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Quarter Cracks

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  • Quarter Cracks

    My mare has a significant quarter crack. I have never dealt with quarter cracks before... We are only leasing her and her owner (a good friend) is in charge of her shoeing. Right now she is in regular shoes in front (the quarter crack is on her LF) and barefoot behind. Normally she is barefoot all the way around.

    So my question is, what can I do to help? Topicals? We dont really want to get into supplements because she is fed in the field and walks away from it to the next bucket if she taistes the supplement. She is completely sound on it so should I just let it grow out? How do I make sure it grows out properly?

    Thanks!

  • #2
    If it is more than superficial, I would have it patched. There are a few great farriers who travel around patching quarter cracks on show horses. They will clean it all up so it stops spreading up, then use wire mesh and various epoxies and gels to prevent the crack from flexing and spreading widen so it can heal.

    Comment


    • #3
      Helps to know if it is superficial or not? If not, definitely a patch. If it is, find a good shoer to make sure feet are properly trimmed, balaned and shod. Our mare came to us in August with several superficial quarter cracks and bruised heels. Too small shoes, not too much time between trims and constantly in the wet. She had about three months worth of good growth -- thanks to the dry summer.

      My shoer was great, balanced her feet, we keep her on a 7-8 week schedule and we bring her out of the mud each night but get her out as much as possible all summer. We also use Keratex on her walls every other day, Durasole on her soles and frog every other day and Corona on her coronet bands every other day.

      She is not on a hoof supplement. LMF Super Supplement G, good hay including alfalfa, some whole oats, rice bran and Mare Magic.

      It's almost like she has new feet! Can't wait to see what they look like in August, when it's been a year.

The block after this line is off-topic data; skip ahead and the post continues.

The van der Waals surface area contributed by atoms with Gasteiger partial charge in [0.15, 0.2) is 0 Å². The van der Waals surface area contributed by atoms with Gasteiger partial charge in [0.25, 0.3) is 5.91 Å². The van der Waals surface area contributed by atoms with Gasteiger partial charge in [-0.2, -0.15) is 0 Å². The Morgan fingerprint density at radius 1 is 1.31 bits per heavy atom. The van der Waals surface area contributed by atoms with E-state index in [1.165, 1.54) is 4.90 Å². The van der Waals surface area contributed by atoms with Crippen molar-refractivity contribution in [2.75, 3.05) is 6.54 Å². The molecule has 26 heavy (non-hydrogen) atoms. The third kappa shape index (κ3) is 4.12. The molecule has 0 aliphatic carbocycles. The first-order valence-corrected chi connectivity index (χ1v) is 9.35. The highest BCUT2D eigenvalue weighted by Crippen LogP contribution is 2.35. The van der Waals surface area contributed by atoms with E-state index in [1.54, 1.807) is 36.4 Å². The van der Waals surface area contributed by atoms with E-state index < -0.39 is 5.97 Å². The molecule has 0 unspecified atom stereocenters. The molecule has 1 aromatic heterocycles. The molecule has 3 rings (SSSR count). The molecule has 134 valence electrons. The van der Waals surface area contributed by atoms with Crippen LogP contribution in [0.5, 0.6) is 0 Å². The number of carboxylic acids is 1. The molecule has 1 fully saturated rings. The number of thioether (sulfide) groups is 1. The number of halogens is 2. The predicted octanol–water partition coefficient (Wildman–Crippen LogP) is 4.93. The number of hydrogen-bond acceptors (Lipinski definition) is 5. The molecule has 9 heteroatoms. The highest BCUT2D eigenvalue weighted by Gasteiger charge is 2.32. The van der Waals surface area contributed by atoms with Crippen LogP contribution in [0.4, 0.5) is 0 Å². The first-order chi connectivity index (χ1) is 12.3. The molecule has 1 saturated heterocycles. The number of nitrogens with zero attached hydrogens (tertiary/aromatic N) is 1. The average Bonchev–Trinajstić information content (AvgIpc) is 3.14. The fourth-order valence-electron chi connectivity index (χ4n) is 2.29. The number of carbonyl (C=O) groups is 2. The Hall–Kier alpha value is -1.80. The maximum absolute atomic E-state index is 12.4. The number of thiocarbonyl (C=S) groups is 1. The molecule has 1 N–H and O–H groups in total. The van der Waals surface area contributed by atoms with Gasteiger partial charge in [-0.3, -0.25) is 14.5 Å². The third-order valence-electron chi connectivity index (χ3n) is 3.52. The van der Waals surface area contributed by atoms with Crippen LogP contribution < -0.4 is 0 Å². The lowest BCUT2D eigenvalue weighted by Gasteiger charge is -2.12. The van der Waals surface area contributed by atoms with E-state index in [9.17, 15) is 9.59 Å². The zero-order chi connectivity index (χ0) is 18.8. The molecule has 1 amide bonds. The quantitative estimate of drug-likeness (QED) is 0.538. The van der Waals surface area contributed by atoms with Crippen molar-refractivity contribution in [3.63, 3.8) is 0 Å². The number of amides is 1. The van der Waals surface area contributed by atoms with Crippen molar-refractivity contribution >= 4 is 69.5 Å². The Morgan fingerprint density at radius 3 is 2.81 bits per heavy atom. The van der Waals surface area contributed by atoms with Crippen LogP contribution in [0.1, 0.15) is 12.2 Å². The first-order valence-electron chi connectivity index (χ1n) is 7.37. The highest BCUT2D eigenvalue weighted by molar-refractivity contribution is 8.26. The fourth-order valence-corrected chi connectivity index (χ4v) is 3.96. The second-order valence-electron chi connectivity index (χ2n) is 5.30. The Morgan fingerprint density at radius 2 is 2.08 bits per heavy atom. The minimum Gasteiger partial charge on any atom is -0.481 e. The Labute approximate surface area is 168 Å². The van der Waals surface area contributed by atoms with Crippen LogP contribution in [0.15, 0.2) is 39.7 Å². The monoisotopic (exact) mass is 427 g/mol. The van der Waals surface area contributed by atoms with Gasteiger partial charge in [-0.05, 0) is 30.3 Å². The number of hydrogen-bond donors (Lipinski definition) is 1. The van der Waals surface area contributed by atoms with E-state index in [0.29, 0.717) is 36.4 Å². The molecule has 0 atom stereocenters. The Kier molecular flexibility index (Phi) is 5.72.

Comment

      • Original Poster

        #4
        When I go to the barn today I will see if its more supperficial. I have a feeling that its not but I will double check.

        Right now she is on the local feed store's, Competitive Edge (sweet feed w/ more nutirients), and is getting about 1 1/4 pounds twice a day so a total of 2 and a half pounds. She gets a new round bale about every two weeks since there is no grass. The round bale is usually a good grass hay. Maybe when I go to the barn I will ask the owner if she thinks we should patch it.

        Does anyone know how much that cotsts (roughly obviously), and how effective it is and if our normal farrier can do it. Our normal farrier is AWESOME!!!! I dont really want to switch farrieres because I have had some bad experieinces with farriers that have been fill in farriers.

        Thanks for your advice guys!

        Comment


        • #5
          Is your farrier the same farrier that shod the horse? The first thing that needs to be done is address the hoof balance, which is the usual cause of quarter cracks. Then depending on its severity and location it can be patched. However, that may not be necessary.
          Some riders change their horse, they change their saddle, they change their teacher; they never change themselves.

          Remember the horse does all the work, we just sit there and look pretty.